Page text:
Guest blogger Alexander Nocks’ reflection on the impact of Barbara Johns, civic rights leader, as described at the 2018 Active Citizens Conference.
The Active Citizenship Conference’s keynote speaker told the story of Moton High School. I had never heard of Moton, but I definitely knew the story. In fact I had seen it in the same room four days earlier. As Justin G. Reid spoke Saturday, I could not help but remember Backpacks Full of Cash which had played on the screen above his head earlier in the week. The film, a response to the pro-charter school Waiting for Superman, depicted the inequality of urban schools being exacerbated by resource-concentrating charter schools. Hearing the description of the segregated Moton high school match the schools depicted in the film nearly detail-for-detail was troubling and shocking. I knew that education is still very segregated and unequitable, but I had underestimated the extent of similarities between the 1950’s and today.
The most disheartening similarity is not the material hardships, but rather the justification for the inequity. Reid described the prevailing philosophy on education for Moton students as
“just needing enough education to be maids.” Those in power simply assumed that Moton students were not interested in the key to social mobility. They projected an unwarranted level of complacency onto the students in assuming that they were content to fill the roles expected of them. They wrote off the students’ potential, ambition, and individual agency. In doing so, Moton high school students were put at a significant disadvantage, by people who felt completely justified in doing so. This dehumanizing paternalism entrenched the stacked deck against these students under the false premise that they were not even interested in the opportunities afforded to others. The institutionalized barriers to success arose not only in the community’s outlook on the school and its students, but in the material realities of those who attended Moton.
While Moton made do with cut-rate leftovers, three blocks away, its all white counterpart, Farmville High School, had everything anyone could possibly want. Reid described it as a “three story, castle-like” marvel. Even in the 1950s, it had a gym, lockers, a swimming pool, and other high end features. Moton High School had none of those, nor even a cafeteria.
Built to hold 180 students, by the 1950 school year, it hosted around 500 students — nearly three times its capacity. To accommodate all the students, all of whom Moton was required to accept, three tar paper shacks were erected around the school. Even still, classrooms were overflowing with students. The roofs leaked and the only heat source was a potbelly stove. All Moton’s uniforms, books, buses, and related resources were hand-me-downs for which Farmville High School no longer had any use. Were it not for the brilliant leadership of Barbara Johns and her committee, it likely would have stayed that way, because those with the capacity to change the situation thought it was good enough for those type of students.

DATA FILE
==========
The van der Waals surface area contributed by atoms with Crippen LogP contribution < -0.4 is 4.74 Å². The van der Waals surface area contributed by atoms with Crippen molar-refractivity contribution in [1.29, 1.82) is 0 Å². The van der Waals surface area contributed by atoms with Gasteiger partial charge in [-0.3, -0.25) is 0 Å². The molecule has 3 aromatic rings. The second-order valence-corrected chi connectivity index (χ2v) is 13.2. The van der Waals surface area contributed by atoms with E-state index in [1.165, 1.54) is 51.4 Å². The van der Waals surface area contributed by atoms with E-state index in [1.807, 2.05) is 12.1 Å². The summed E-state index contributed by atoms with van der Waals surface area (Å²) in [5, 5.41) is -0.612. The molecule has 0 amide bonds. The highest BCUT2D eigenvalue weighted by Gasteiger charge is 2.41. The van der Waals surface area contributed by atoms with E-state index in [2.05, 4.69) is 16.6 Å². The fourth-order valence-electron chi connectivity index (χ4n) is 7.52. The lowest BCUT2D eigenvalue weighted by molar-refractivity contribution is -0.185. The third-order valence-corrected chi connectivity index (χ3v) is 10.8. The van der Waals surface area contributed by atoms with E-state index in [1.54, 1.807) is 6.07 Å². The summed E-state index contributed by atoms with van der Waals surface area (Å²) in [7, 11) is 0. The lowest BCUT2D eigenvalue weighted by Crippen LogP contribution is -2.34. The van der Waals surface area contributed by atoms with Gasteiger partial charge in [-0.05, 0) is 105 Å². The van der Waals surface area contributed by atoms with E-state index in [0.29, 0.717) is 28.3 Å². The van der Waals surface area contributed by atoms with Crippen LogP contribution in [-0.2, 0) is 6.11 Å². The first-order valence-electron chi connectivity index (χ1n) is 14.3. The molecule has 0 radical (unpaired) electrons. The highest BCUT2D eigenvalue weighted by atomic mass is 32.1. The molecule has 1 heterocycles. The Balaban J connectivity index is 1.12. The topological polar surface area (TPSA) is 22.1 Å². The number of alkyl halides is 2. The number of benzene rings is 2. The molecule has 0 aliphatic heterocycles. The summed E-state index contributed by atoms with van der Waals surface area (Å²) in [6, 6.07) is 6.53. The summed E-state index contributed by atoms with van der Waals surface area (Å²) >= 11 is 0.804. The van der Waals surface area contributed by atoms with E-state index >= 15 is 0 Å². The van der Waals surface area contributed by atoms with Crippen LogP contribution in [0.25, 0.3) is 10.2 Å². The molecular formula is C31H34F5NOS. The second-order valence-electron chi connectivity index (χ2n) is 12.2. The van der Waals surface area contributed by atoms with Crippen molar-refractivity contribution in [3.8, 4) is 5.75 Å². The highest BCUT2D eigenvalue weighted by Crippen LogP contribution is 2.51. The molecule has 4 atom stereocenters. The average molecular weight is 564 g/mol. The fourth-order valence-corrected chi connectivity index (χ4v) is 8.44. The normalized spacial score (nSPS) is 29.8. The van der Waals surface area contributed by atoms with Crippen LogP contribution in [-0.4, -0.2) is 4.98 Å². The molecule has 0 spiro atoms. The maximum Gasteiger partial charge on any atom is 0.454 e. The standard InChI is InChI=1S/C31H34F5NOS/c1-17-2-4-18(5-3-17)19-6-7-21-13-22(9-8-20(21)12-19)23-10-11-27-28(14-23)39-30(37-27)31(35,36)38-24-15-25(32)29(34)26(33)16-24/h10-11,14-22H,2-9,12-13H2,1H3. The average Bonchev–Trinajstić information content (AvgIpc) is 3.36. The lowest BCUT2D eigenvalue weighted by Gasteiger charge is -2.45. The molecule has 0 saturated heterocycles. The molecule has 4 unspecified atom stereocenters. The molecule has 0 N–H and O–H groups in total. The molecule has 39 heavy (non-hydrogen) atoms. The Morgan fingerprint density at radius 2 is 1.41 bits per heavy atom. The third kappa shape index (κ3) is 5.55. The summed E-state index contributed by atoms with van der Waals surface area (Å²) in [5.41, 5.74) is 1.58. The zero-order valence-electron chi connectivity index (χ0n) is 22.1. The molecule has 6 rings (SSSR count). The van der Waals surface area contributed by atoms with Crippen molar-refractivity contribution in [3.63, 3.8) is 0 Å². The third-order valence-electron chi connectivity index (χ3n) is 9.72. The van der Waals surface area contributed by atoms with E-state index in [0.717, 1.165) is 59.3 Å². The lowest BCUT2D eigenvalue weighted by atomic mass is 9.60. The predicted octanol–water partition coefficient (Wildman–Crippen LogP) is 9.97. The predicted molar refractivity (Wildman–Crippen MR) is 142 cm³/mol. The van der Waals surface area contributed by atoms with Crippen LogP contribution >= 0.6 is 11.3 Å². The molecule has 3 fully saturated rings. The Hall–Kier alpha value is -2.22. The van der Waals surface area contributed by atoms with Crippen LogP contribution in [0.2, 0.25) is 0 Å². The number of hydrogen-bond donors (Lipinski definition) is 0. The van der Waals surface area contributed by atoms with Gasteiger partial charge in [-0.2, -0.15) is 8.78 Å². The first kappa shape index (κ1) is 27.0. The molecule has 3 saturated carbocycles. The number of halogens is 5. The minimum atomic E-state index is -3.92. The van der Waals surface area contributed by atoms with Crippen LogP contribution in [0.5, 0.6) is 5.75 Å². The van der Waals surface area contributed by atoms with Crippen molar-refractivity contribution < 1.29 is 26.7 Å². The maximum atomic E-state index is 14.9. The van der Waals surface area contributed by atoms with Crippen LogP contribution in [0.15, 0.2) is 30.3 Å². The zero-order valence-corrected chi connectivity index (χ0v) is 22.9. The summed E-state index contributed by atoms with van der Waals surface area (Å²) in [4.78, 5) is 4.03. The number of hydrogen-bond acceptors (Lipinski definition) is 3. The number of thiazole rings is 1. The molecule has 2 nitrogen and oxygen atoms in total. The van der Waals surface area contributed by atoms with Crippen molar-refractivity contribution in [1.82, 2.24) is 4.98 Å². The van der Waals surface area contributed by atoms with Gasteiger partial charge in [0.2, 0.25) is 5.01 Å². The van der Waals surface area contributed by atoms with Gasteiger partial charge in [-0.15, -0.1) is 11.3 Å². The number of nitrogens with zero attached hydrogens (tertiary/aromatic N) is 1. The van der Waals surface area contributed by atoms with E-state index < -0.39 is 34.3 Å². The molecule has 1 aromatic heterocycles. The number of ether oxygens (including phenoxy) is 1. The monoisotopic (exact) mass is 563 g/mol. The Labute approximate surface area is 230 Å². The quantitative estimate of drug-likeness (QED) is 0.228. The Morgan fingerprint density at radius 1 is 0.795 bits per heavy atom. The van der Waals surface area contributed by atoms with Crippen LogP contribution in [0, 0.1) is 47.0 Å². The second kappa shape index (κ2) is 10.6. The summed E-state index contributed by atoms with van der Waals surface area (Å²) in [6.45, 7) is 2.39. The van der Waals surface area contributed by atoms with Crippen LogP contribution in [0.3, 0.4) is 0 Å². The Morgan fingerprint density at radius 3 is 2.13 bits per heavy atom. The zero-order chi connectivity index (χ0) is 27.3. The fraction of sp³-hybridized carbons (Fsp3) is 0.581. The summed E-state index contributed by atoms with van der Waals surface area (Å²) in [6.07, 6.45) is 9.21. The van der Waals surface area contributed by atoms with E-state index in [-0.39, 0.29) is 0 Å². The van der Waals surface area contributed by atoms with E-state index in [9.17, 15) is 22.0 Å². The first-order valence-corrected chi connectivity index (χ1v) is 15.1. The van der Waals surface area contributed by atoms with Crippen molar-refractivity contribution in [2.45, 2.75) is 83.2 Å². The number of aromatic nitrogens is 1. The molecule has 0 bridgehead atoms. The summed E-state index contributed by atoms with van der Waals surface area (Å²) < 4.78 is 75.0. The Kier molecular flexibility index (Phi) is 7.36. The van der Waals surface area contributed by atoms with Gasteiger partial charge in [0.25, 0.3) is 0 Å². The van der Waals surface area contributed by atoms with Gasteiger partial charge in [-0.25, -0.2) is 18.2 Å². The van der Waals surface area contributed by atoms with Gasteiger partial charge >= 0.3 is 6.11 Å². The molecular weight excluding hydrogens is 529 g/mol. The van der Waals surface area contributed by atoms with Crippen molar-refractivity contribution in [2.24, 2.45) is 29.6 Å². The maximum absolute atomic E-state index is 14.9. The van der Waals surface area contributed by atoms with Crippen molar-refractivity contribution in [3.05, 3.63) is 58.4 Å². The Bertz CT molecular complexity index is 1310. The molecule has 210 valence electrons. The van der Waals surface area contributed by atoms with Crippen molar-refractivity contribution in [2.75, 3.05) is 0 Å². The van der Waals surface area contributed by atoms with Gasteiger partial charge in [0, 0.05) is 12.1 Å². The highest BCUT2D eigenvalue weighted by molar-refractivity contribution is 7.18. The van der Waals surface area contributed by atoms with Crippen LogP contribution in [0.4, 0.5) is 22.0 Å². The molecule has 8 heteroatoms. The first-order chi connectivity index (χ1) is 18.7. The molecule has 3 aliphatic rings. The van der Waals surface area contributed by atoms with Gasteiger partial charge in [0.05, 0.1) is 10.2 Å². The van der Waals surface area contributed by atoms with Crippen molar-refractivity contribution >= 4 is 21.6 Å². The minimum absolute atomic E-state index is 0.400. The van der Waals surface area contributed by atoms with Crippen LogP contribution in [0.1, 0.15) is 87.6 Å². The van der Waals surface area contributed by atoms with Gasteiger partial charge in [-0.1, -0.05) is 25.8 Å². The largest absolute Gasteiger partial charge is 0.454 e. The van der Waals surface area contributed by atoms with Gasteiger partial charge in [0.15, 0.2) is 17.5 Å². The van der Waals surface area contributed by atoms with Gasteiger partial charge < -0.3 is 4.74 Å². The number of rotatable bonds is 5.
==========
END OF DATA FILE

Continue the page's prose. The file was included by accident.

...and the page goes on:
It was saddening to realize how recent the situation Reid was describing occurred — my grandparents were the same age as those who attended that version of Moton High School. Even more alarming is the realization of how many schools with the same inequality people of my children’s’ generation will attend. Granted, there is a meaningful difference between de jure segregation and today’s defacto segregation and resource disparity, and the achievements of Barbara Johns and her colleague should not be overlooked. Nonetheless, it is disappointing that aside from legal segregation, Reid’s description of 1950 Moton High School could seamlessly be applied to so many schools and school systems today.
Reid notes that the resource disparity in Prince Edward County was not treated as a problem, because Moton students “didn’t need state of the art facilities.” And yet charter schools boast motion-capture studios and a glutinous variety of underutilized technology while their poorer counterparts struggle to keep basic facilities operational. Is society really better off with that resource distribution model? But that is not the question being asked. Instead, society looks at students in the underfunded, overcrowded schools and decides that they have all they need to be all that they can be. I cannot help but wonder what it would take to help people recognize that those students can be everything if only we would be willing to give them anything.
While laws do not directly prevent families from transferring schools, discrimination-driven economic realities do. For many, voting with their feet and picking a top-notch school is not possible. I went to an outstanding public high school — one of the best in the country. But the vast majority of properties in my hometown were expensive and rarely for sale. Taxes are exceptionally high on all of them. When I was a little older than one, my parents moved from the Philadelphia suburbs to my current home. After reviewing school districts from around the country, they settled on Wyoming, Ohio — an education-at-all costs community. My mother’s parents, who also live there, housed us for nine months until our home was ready. That privilege to pay the costs of choosing is so rare. For many who face even worse educational prospects than I would have had outside of Philadelphia, any move of that sort is out of the picture. They are stuck in under-supported schools and left to fight uphill for their future almost entirely alone. Their potential written off, these students are expected to fail, so no one invests in them. What would it take to inspire and support leadership like Barbara John’s for these students and how many futures will be crippled before then?